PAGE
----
Former Greenville High coach Elijah Moore, who spent six decades mentoring youngsters, dies


Elijah Moore, a former head football coach at Greenville High School and a man who spent more than 60 years coaching and teaching Greenville children, died Tuesday at the age of 88. Funeral arrangements are pending.

Moore’s impact on teenagers began at Coleman High School in 1955. At Coleman, his alma mater, Moore helped lead the school to a number of championships as an assistant football coach and head track coach.

“He was a great teacher and a great coach,” said Davis Weathersby, Moore’s lifelong friend and college roommate at Alcorn State. “What made him so great was how much he cared about the kids he coached.”

After coaching stops at Mississippi Valley State and Solomon Middle School, Moore joined the Greenville High School staff and spent one year as the defensive coordinator and five years as the head football coach, athletic director and track coach.

Moore retired from the Greenville Public School System in 1992, but not from his vocation of coaching. Since 1958 until a few years before his death, Moore devoted himself as an organizer and advocate for little league baseball and, later, flag football. With the assistance of Coach John Hawkins, he organized the Babe Ruth Baseball League, winning three state championships along the way. He also coached hundreds of children in the North Dixie Baseball League.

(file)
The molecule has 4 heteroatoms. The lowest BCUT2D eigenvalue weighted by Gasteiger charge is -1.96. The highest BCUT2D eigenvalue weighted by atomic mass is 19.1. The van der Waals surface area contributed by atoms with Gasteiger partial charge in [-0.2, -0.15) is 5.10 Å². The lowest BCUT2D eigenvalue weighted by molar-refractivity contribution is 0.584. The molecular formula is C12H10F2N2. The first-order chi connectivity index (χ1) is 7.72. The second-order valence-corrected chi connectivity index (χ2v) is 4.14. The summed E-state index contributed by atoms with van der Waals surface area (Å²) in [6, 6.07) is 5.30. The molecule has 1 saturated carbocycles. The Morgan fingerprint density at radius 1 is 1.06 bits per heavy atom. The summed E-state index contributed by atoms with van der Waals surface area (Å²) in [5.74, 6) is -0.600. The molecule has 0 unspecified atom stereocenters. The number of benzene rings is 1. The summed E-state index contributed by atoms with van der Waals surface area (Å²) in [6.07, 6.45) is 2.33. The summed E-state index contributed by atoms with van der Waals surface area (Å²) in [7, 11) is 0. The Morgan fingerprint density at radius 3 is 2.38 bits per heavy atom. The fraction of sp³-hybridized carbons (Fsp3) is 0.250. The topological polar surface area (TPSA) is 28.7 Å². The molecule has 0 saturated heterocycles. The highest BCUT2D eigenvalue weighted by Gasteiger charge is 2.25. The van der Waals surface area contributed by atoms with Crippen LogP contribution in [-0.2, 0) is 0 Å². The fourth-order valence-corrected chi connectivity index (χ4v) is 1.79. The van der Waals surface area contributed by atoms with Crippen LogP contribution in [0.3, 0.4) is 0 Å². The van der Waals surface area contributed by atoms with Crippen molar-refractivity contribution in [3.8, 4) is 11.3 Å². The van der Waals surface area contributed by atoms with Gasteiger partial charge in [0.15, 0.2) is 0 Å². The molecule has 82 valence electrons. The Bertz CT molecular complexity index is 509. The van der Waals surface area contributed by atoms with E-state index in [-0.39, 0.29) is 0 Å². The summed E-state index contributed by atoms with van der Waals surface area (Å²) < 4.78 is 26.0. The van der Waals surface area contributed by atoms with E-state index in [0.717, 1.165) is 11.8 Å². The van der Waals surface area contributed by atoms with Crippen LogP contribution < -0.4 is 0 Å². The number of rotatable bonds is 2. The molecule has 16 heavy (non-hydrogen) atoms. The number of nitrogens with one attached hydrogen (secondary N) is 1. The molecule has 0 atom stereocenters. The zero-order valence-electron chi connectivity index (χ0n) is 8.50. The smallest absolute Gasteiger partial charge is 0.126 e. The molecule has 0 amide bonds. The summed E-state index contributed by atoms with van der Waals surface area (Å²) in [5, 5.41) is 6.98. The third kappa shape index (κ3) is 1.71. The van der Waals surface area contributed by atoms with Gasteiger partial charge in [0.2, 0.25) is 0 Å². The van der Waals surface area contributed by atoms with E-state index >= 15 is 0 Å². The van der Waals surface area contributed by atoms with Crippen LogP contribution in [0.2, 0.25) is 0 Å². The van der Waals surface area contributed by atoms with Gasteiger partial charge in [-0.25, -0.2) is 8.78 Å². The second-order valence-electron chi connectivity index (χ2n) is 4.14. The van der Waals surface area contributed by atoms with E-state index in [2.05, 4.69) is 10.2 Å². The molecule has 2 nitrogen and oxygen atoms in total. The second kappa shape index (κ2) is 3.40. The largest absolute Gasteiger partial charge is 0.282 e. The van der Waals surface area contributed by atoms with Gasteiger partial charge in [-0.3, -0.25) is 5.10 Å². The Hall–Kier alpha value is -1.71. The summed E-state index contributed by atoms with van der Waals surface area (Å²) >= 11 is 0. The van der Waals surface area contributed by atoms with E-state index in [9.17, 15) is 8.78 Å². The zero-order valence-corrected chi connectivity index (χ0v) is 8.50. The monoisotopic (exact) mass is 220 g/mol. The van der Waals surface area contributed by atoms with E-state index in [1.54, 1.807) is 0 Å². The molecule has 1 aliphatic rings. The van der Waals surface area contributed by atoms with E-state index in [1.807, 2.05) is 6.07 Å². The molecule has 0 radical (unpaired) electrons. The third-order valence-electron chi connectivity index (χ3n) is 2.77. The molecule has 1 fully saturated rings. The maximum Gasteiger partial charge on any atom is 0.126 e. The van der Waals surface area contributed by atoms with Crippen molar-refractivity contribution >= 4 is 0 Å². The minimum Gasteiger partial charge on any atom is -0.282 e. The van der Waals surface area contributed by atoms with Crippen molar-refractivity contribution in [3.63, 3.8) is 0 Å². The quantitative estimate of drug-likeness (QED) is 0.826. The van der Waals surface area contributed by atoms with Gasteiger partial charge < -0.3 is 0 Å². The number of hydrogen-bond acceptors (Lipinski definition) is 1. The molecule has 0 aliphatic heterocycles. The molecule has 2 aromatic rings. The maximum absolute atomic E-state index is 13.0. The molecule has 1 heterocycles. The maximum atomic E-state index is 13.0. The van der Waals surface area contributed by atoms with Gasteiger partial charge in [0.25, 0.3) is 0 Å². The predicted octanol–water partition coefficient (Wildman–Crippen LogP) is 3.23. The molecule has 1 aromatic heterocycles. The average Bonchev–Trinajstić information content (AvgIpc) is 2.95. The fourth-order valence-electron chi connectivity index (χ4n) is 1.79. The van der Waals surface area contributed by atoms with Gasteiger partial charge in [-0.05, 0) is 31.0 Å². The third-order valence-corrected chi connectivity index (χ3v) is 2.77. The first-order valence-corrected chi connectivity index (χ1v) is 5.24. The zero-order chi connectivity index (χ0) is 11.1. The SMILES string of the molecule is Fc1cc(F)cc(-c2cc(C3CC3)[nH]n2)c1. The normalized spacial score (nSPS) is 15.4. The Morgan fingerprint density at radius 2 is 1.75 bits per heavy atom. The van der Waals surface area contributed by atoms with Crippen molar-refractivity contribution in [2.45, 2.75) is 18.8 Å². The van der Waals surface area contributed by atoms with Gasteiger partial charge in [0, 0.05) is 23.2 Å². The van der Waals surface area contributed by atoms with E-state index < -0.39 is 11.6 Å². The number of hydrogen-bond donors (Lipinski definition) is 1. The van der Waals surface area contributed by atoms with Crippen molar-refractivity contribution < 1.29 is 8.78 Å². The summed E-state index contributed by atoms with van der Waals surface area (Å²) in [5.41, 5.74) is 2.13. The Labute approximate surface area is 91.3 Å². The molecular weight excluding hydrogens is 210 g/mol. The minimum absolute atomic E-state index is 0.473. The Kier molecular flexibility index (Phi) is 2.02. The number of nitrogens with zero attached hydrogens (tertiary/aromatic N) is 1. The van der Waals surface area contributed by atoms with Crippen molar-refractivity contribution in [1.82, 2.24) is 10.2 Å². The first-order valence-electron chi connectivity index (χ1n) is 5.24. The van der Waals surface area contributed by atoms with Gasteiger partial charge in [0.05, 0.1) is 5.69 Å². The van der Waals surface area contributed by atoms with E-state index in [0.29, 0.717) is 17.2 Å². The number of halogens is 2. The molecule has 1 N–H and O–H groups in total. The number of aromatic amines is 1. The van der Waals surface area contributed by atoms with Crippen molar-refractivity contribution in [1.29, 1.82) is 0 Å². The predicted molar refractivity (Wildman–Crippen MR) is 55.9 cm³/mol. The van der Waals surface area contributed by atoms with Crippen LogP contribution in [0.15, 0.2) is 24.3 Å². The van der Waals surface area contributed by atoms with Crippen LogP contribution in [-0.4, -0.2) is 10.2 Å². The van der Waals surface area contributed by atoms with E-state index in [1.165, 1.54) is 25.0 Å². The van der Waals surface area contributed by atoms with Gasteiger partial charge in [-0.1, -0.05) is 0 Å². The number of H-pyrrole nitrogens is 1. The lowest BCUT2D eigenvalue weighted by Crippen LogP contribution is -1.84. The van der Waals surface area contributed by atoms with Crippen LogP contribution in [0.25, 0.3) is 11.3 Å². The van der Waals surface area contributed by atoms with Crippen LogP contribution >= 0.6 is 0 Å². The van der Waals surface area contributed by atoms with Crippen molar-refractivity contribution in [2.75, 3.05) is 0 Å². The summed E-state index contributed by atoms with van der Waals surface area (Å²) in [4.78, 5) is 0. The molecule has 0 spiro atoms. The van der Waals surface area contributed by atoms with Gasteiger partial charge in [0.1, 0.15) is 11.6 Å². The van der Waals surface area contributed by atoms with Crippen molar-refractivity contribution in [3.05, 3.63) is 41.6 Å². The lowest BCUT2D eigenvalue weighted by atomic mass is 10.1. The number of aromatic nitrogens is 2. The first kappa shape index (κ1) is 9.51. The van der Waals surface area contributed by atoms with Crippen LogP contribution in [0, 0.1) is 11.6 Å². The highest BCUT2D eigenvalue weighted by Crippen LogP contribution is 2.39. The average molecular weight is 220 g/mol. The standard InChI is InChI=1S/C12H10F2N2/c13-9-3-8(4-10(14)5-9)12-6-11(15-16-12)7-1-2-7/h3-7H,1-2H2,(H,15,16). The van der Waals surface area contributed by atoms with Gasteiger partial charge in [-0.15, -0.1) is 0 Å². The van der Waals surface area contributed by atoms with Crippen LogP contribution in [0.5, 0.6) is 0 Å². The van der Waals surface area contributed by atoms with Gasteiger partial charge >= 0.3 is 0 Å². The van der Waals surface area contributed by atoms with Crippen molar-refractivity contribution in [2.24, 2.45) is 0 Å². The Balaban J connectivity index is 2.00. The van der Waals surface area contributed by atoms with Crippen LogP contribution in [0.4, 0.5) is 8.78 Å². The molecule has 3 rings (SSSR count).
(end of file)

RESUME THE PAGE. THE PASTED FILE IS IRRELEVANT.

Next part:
Moore and Weathersby became inseparable friends at Alcorn State.

After graduation, Weathersby was hired as the head football coach at Coleman High while Moore served in the Army for 18 months in Germany. Moore, who is in Alcorn’s Hall of Fame, returned to Greenville where he joined Weathersby’s staff. The two of them put together four championship teams in football, where each time the Tigers were the underdog.

At Coleman, Weathersby and Moore made an impact on a countless number of players, including wide receiver Willie Richardson who later went on to become an all-pro player in the NFL for the Baltimore Colts.

“They’re really the reason for me going off to college,” Richardson said in a 2013 interview in the Delta Democrat-Times. “They had me convinced I was the guy who had to perform every game for us to win, and I bought into it.”

Moore was born Aug. 25, 1931 on the Haxton Plantation, located on the outskirts of Greenville. His parents were Tellis and Sarah Moore.

Moore is survived by his wife, Helen; and his two daughters Pamela and Michelle. His son, Elijah Dwayne Moore, is deceased.